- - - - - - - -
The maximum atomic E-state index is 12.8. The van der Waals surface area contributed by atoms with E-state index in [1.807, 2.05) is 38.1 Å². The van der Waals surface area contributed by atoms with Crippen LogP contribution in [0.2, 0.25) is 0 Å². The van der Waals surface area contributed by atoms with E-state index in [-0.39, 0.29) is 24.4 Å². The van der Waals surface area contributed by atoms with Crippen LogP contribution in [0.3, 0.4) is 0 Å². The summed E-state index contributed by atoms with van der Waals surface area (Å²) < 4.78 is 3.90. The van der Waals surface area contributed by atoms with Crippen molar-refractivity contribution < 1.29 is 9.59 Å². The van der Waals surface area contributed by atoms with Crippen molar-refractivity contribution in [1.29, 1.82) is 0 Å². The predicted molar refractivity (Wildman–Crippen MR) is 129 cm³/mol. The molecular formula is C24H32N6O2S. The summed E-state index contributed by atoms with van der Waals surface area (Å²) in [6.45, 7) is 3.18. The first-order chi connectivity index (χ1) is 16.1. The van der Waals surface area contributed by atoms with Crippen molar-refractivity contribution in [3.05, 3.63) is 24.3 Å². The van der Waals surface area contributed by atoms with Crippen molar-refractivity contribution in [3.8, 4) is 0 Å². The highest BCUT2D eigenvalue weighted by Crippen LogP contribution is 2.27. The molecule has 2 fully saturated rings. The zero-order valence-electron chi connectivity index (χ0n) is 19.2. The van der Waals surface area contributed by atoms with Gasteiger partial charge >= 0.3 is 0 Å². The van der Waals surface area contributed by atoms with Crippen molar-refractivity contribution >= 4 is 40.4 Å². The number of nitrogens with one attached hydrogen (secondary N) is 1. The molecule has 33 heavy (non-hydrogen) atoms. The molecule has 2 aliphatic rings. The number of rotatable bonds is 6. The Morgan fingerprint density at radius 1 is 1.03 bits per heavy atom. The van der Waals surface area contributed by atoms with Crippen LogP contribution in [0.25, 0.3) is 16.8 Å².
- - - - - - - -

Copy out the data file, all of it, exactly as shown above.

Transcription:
The maximum atomic E-state index is 12.8. The van der Waals surface area contributed by atoms with E-state index in [1.807, 2.05) is 38.1 Å². The van der Waals surface area contributed by atoms with Crippen LogP contribution in [0.2, 0.25) is 0 Å². The van der Waals surface area contributed by atoms with E-state index in [-0.39, 0.29) is 24.4 Å². The van der Waals surface area contributed by atoms with Crippen LogP contribution in [0.3, 0.4) is 0 Å². The summed E-state index contributed by atoms with van der Waals surface area (Å²) < 4.78 is 3.90. The van der Waals surface area contributed by atoms with Crippen molar-refractivity contribution < 1.29 is 9.59 Å². The van der Waals surface area contributed by atoms with Crippen molar-refractivity contribution in [1.29, 1.82) is 0 Å². The predicted molar refractivity (Wildman–Crippen MR) is 129 cm³/mol. The molecular formula is C24H32N6O2S. The summed E-state index contributed by atoms with van der Waals surface area (Å²) in [6.45, 7) is 3.18. The first-order chi connectivity index (χ1) is 16.1. The van der Waals surface area contributed by atoms with Crippen molar-refractivity contribution in [3.05, 3.63) is 24.3 Å². The van der Waals surface area contributed by atoms with Crippen molar-refractivity contribution in [3.8, 4) is 0 Å². The highest BCUT2D eigenvalue weighted by Crippen LogP contribution is 2.27. The molecule has 2 fully saturated rings. The zero-order valence-electron chi connectivity index (χ0n) is 19.2. The van der Waals surface area contributed by atoms with Gasteiger partial charge >= 0.3 is 0 Å². The van der Waals surface area contributed by atoms with Crippen molar-refractivity contribution >= 4 is 40.4 Å². The number of nitrogens with one attached hydrogen (secondary N) is 1. The molecule has 33 heavy (non-hydrogen) atoms. The molecule has 2 aliphatic rings. The number of rotatable bonds is 6. The Morgan fingerprint density at radius 1 is 1.03 bits per heavy atom. The van der Waals surface area contributed by atoms with Crippen LogP contribution in [0.25, 0.3) is 16.8 Å².